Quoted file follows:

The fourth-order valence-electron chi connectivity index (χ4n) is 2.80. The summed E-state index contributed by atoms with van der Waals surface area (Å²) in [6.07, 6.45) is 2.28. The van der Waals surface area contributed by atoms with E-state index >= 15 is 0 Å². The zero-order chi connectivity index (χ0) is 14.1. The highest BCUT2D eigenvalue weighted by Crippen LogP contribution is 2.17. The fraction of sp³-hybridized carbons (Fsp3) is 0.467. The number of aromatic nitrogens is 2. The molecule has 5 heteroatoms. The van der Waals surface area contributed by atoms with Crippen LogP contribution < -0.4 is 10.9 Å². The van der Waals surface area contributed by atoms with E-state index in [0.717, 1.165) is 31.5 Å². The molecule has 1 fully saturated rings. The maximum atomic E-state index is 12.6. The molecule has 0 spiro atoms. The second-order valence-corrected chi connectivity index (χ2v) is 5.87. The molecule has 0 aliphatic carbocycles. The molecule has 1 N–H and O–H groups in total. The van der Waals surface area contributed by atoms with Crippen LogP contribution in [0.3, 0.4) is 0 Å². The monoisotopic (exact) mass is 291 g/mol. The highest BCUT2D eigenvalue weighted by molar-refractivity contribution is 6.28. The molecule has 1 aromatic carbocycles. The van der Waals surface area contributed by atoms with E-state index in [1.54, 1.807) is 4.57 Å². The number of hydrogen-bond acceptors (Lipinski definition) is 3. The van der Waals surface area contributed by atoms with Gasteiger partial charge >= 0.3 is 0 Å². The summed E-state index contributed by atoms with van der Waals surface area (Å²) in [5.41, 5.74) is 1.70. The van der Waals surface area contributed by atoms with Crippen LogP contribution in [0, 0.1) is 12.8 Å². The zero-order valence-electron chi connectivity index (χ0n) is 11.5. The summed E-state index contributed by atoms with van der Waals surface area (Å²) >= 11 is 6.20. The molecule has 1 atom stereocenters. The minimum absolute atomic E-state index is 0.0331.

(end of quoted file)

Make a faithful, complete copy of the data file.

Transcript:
The fourth-order valence-electron chi connectivity index (χ4n) is 2.80. The summed E-state index contributed by atoms with van der Waals surface area (Å²) in [6.07, 6.45) is 2.28. The van der Waals surface area contributed by atoms with E-state index >= 15 is 0 Å². The zero-order chi connectivity index (χ0) is 14.1. The highest BCUT2D eigenvalue weighted by Crippen LogP contribution is 2.17. The fraction of sp³-hybridized carbons (Fsp3) is 0.467. The number of aromatic nitrogens is 2. The molecule has 5 heteroatoms. The van der Waals surface area contributed by atoms with Crippen LogP contribution < -0.4 is 10.9 Å². The van der Waals surface area contributed by atoms with E-state index in [0.717, 1.165) is 31.5 Å². The molecule has 1 fully saturated rings. The maximum atomic E-state index is 12.6. The molecule has 0 spiro atoms. The second-order valence-corrected chi connectivity index (χ2v) is 5.87. The molecule has 0 aliphatic carbocycles. The molecule has 1 N–H and O–H groups in total. The van der Waals surface area contributed by atoms with Crippen LogP contribution in [0.3, 0.4) is 0 Å². The monoisotopic (exact) mass is 291 g/mol. The highest BCUT2D eigenvalue weighted by molar-refractivity contribution is 6.28. The molecule has 1 aromatic carbocycles. The van der Waals surface area contributed by atoms with E-state index in [1.54, 1.807) is 4.57 Å². The number of hydrogen-bond acceptors (Lipinski definition) is 3. The van der Waals surface area contributed by atoms with Gasteiger partial charge >= 0.3 is 0 Å². The summed E-state index contributed by atoms with van der Waals surface area (Å²) in [5.41, 5.74) is 1.70. The van der Waals surface area contributed by atoms with Crippen LogP contribution in [0, 0.1) is 12.8 Å². The zero-order valence-electron chi connectivity index (χ0n) is 11.5. The summed E-state index contributed by atoms with van der Waals surface area (Å²) >= 11 is 6.20. The molecule has 1 atom stereocenters. The minimum absolute atomic E-state index is 0.0331.